Democrats unexcited about Trump nominee for State Department’s top human rights job
Eric Ueland, Trump's former legislative affairs director and longtime GOP Hill aide, lacks much foreign policy experience
Senate Democrats appeared underwhelmed but resigned Tuesday to the eventual confirmation to the State Department’s top human rights position of a longtime Capitol Hill staffer and GOP budget guru with scant foreign policy experience.
President Donald Trump this summer nominated Eric Ueland, his former White House legislative affairs director, to serve as undersecretary of State for civilian security, democracy and human rights. The position entails oversight of the State Department’s nine offices and bureaus that fall under the "J" rubric in the department's organizational chart — a broad policy portfolio that includes counterterrorism, international narcotics and law enforcement as well as global refugees, international religious freedom and combating human trafficking.
Sen. Bob Menendez, the top Democrat on the Senate Foreign Relations Committee, said at today's confirmation hearing that he felt like the Trump administration has engaged in a long-running game of “musical chairs” when it comes to nominating individuals for senior jobs at Foggy Bottom.
“Mr. Ueland, my impression is that you’re an intelligent person, but that alone is not a qualification to be the undersecretary for civilian security, democracy and human rights,” Menendez said.
The senior senator from New Jersey noted that the nominee, who also previously served as director of the Office of U.S. Foreign Assistance Resources at State, was originally nominated by Trump in 2017 to serve as undersecretary of State for management.
But then-Foreign Relations Chairman Bob Corker, R-Tenn., had problems with the nomination of Ueland, who was the former chief of staff to Senate Majority Leader Bill Frist, R-Tenn. Ueland’s nomination then languished until it was withdrawn in 2018 when Mike Pompeo took over as secretary of State and wanted to have his longtime personal friend, Brian Bulatao, nominated instead for the management job.
At the same time, Trump’s first nominee to be undersecretary for human rights, Marshall Billingsea, saw his 2018 nomination stall in the committee because of bipartisan concerns about Billingsea's past advocacy for torture as an interrogation practice during his time at the Pentagon in the early years of the George W. Bush administration. Billingslea’s nomination was eventually withdrawn and he has since been nominated to the position of undersecretary of State for Arms Control and International Security.
“There is an element of farce to this but I for one am not amused. These are serious jobs that require subject matter expertise and experience,” Menendez said. “I recognize that you are well-versed on budget matters including a short stint at the State Department but this is not a budget job. This is about enhancing our own security by helping others build more just, more humane and more democratic societies.”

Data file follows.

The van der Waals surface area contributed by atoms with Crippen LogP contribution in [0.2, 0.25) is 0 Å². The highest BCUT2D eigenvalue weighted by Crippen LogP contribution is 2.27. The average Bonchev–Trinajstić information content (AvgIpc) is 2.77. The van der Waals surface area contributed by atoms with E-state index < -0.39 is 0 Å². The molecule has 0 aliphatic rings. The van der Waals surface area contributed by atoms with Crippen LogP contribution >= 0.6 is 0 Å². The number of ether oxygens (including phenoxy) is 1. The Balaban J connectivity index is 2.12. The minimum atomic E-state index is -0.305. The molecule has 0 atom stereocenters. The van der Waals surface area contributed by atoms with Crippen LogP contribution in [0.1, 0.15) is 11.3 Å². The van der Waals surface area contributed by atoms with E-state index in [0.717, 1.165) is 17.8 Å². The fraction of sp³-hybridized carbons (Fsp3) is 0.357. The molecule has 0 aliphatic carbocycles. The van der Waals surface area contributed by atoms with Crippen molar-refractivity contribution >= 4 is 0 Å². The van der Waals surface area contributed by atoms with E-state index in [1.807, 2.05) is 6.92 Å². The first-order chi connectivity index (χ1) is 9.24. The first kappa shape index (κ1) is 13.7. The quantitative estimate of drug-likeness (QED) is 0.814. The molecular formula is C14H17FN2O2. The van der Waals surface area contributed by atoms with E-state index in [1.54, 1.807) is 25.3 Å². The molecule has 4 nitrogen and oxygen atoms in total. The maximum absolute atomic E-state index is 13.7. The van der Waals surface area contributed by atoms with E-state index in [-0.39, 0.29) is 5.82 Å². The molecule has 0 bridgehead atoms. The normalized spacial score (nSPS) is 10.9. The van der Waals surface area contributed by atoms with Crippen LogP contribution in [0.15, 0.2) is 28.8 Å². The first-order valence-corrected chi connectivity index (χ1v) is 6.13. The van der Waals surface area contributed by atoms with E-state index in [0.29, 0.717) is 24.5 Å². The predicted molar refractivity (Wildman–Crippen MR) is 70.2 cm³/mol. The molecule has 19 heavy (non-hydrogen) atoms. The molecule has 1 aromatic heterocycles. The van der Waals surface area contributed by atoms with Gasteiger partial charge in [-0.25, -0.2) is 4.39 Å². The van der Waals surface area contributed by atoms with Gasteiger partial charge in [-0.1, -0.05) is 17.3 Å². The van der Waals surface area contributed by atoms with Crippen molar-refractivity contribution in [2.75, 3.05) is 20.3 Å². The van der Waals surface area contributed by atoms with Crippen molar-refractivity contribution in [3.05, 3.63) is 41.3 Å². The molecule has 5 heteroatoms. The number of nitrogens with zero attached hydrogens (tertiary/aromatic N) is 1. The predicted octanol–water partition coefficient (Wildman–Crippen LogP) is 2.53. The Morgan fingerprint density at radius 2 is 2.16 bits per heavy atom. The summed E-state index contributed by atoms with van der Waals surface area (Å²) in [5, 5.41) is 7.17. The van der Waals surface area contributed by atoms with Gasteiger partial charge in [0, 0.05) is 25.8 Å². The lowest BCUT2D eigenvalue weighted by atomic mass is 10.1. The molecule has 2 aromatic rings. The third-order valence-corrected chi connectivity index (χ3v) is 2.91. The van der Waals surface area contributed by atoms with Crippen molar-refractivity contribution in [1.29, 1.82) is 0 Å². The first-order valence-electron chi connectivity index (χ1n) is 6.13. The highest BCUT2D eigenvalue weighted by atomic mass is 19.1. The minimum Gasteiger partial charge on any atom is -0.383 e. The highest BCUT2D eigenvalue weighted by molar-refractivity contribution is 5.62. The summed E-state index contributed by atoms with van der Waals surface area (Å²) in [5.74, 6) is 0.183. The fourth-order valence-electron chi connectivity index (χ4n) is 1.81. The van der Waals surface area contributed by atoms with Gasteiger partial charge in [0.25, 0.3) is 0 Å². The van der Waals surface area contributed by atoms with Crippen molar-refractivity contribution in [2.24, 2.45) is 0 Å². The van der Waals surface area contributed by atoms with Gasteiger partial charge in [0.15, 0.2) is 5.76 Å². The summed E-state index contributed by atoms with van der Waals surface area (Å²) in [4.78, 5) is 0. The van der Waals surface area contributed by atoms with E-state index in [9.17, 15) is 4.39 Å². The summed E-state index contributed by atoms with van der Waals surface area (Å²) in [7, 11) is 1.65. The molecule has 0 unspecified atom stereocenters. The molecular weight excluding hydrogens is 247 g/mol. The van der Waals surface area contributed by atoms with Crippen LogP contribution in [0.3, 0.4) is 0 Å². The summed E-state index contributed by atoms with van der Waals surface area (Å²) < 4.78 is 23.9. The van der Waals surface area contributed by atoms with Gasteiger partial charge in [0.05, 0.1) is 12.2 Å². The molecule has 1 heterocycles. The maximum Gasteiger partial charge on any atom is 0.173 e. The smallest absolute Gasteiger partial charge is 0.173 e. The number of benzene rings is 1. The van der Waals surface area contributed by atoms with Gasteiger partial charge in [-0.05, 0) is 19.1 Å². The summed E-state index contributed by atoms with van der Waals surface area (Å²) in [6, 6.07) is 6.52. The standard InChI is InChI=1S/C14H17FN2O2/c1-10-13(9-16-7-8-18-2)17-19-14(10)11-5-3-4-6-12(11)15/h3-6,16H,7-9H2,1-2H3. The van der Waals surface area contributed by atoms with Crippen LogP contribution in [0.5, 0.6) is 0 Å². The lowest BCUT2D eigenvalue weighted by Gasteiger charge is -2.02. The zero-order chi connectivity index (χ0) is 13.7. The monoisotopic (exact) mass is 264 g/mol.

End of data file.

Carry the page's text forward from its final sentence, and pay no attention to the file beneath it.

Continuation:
Ueland said he believed his knowledge of the budget process (he is a former staff director of the Senate Budget Committee) and other appropriations and financial matters would be an asset if he is confirmed to oversee the roughly $6 billion in annual foreign assistance that goes through the J bureaus.
“The responsible stewardship of public funds has been a key objective of my career in government,” Ueland said in his opening statement. “The undersecretary must ensure that we are building partner capacity rather than dependency when we provide foreign assistance.”
Sen. Tim Kaine, D-Va., said he felt sorry for the position Ueland will be in if he is confirmed.
“You have had a distinguished career and you have been nominated for a position that is a really important one,” Kaine said. “The United States’ ability to set an example on human rights issues is deeply compromised by the activities of the president and since he is the person who has the loudest microphone of any American, the work that you do to try to promote human rights around the world is something that is going to be very, very difficult.”
Almost four years through Trump’s first term, there has yet to be anyone confirmed to the position of undersecretary for human rights and democracy promotion, which Democrats say is emblematic of the low importance Trump places on human rights.
Depending on when the next committee confirmation vote is scheduled, Ueland is expected to have enough GOP support to advance out of the committee. Senate Foreign Relations Chairman Jim Risch, R-Idaho, has done away with the committee’s longstanding bipartisan practice of obtaining the consent of the ranking member before scheduling confirmation votes.
Republicans were in sparse attendance at Tuesday’s confirmation hearing and Ueland received scant questioning attention from them.